Illustrator Claudia Chanhoi got into illustration back in 2013 while at university. “I was working on a project called, Sexual Objectification of Women, and I found the medium of illustration worked very well with the idea I wanted to convey. I wanted to explore the problem of gender inequality in a lighthearted way, so I created some erotic illustrations which were simple and colourful,” explains Claudia.
Four years on and Claudia has continued to create raunchy works inspired by her experiences and research on gender and sex. “I grew up in a Hong Kong Chinese Catholic family, and was taught female sexuality is passive and vulnerable,” says Claudia. After leaving an all girls catholic school at the age of 12, Claudia was inundated with sexualised imagery which saw the female body continually being used “as a sex object to sell everything”, a result of gender inequality.
Through research and finding solace in empowered female artists Claudia now enjoys “shifting perspectives and power” in her work, and interpreting the world in her own way. “My work is based on my personal experience as a heterosexual woman dating in the modern world, and my view on female sexuality through humour and sarcasm,” says Claudia.
Using flat blocks of colour and bold linework, the illustrator depicts various female body parts in grand banquets and detailed rooms, with wobbly boob-based jellies and bodacious booty wall hangings decorating her illustrated scenes. Her work is cheeky and amusing, yet Claudia is keen for her audience to see more than just a load of “nipples and boobs”. “I always want more depth to my work. Captions are a very important element to the imagery because I believe a piece of good work is not only visually interesting, but it also needs to serve a purpose,” she says.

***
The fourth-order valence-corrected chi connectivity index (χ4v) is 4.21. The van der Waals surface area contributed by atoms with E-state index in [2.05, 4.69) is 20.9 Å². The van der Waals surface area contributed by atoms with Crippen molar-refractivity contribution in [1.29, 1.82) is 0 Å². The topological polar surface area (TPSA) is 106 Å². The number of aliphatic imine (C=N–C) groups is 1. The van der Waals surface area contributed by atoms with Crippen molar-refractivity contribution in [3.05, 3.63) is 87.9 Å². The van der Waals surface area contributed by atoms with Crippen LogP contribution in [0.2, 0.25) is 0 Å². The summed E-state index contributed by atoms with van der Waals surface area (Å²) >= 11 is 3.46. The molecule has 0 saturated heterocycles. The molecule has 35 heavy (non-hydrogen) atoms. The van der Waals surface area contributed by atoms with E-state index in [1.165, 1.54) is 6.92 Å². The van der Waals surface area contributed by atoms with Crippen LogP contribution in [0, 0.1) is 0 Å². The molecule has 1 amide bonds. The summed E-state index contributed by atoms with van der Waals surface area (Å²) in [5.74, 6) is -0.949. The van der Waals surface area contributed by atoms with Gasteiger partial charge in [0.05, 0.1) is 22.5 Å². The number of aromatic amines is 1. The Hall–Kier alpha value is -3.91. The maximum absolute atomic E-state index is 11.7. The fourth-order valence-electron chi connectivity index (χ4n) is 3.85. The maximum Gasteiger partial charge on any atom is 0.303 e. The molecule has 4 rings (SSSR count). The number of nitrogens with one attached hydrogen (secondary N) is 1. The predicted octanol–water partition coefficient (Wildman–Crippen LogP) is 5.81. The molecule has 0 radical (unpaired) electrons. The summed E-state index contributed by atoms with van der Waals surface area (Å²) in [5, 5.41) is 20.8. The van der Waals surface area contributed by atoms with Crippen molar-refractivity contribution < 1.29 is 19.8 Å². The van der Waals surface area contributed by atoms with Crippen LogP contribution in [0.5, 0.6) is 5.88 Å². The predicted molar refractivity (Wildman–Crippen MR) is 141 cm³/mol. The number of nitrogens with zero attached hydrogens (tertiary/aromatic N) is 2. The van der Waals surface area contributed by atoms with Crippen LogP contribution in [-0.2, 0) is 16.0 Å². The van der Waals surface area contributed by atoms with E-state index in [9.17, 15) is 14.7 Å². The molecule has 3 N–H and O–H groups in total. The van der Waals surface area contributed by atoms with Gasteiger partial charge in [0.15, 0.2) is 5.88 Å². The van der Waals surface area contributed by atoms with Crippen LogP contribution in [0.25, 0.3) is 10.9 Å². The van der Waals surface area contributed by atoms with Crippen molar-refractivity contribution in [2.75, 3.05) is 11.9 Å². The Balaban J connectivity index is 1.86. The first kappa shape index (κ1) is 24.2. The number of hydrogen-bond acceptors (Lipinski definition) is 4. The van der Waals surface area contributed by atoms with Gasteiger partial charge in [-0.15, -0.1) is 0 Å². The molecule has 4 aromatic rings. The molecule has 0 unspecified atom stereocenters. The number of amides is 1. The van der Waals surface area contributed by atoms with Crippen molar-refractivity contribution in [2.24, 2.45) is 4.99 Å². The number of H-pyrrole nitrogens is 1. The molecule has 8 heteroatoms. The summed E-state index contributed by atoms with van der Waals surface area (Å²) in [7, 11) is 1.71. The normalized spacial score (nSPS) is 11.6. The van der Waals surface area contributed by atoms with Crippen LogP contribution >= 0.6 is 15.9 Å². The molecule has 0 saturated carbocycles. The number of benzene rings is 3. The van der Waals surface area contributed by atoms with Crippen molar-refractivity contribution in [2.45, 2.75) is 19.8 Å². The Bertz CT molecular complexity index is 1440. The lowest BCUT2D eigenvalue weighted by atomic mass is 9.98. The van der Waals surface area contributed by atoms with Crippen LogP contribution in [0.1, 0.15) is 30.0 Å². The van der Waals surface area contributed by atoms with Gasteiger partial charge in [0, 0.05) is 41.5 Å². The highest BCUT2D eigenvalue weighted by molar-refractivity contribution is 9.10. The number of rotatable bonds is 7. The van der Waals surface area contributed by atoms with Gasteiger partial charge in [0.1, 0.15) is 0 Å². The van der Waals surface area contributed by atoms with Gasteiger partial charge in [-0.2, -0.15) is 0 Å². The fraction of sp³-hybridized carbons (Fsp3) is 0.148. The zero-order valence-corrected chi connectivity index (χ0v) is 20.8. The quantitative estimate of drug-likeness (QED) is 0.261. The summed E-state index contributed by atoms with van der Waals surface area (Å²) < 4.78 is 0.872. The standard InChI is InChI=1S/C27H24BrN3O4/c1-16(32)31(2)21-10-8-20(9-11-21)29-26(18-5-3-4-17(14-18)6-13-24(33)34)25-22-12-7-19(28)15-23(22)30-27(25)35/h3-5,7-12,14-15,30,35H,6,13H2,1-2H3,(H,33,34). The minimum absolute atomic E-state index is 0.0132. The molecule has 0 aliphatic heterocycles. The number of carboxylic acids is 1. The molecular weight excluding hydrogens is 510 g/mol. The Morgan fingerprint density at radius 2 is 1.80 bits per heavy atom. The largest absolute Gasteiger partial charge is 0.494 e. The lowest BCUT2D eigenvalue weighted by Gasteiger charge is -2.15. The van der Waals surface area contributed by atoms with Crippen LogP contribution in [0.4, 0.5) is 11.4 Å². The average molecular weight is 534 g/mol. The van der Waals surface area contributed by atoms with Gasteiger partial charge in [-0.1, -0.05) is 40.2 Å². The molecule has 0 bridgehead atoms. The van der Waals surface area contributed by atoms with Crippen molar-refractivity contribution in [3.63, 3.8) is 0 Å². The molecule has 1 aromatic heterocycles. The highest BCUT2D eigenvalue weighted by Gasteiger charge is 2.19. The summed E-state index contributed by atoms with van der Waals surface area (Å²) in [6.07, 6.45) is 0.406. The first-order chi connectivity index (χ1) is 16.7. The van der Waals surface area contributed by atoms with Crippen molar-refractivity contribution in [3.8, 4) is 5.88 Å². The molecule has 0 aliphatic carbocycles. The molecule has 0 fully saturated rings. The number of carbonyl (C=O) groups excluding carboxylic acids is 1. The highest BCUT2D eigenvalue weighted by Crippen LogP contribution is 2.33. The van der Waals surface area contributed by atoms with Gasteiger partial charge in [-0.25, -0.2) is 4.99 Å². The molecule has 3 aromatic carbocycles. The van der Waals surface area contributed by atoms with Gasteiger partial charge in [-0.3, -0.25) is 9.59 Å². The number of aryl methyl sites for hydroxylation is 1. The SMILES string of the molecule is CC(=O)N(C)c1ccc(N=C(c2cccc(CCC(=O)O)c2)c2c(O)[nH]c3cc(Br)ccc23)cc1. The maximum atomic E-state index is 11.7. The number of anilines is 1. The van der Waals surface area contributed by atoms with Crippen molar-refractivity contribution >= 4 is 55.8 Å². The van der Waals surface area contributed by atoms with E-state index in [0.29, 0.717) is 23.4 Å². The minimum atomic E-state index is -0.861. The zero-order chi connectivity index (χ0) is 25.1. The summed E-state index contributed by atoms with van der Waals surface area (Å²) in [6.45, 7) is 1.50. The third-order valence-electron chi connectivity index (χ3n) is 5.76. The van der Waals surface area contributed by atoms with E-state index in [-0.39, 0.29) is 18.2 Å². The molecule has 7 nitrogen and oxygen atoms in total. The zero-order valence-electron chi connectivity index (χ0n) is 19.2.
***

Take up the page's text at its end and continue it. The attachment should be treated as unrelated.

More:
Claudia’ work is currently only show at Tranter Sinni Gallery, Miami until 14 April 2017.
- Mikey Please takes us behind the scenes, and the backlash, of the Bake Off trailer
- From New York to Springfield, it's Best of the Web
- Taschen releases two volumes of National Geographic’s best photographs from the past 125 years
- Simon Landrein takes Dan Croll down the rabbit hole in his animated video for Tokyo
- Thomas Duffield on photographing his dad’s hidden heroin addiction
- Parker Day's lurid colours and grotesque characters elevate identity and fantasy (NSFW)
- Hate the iPhone X notch? There’s an app for that
- Lisa Simpson’s bookshelf: from the curator of Instagram’s Simpsons Library
- Biplab Hazra’s photo of elephants being attacked by mob wins Sanctuary prize
- Michael Bierut: 13 ways of looking at a typeface
- Uncle Ginger uses hypnotic shapes to animate the facts and feelings of bipolar disorder
- Michel Gondry’s John Lewis Christmas advert – Moz the Monster – is unveiled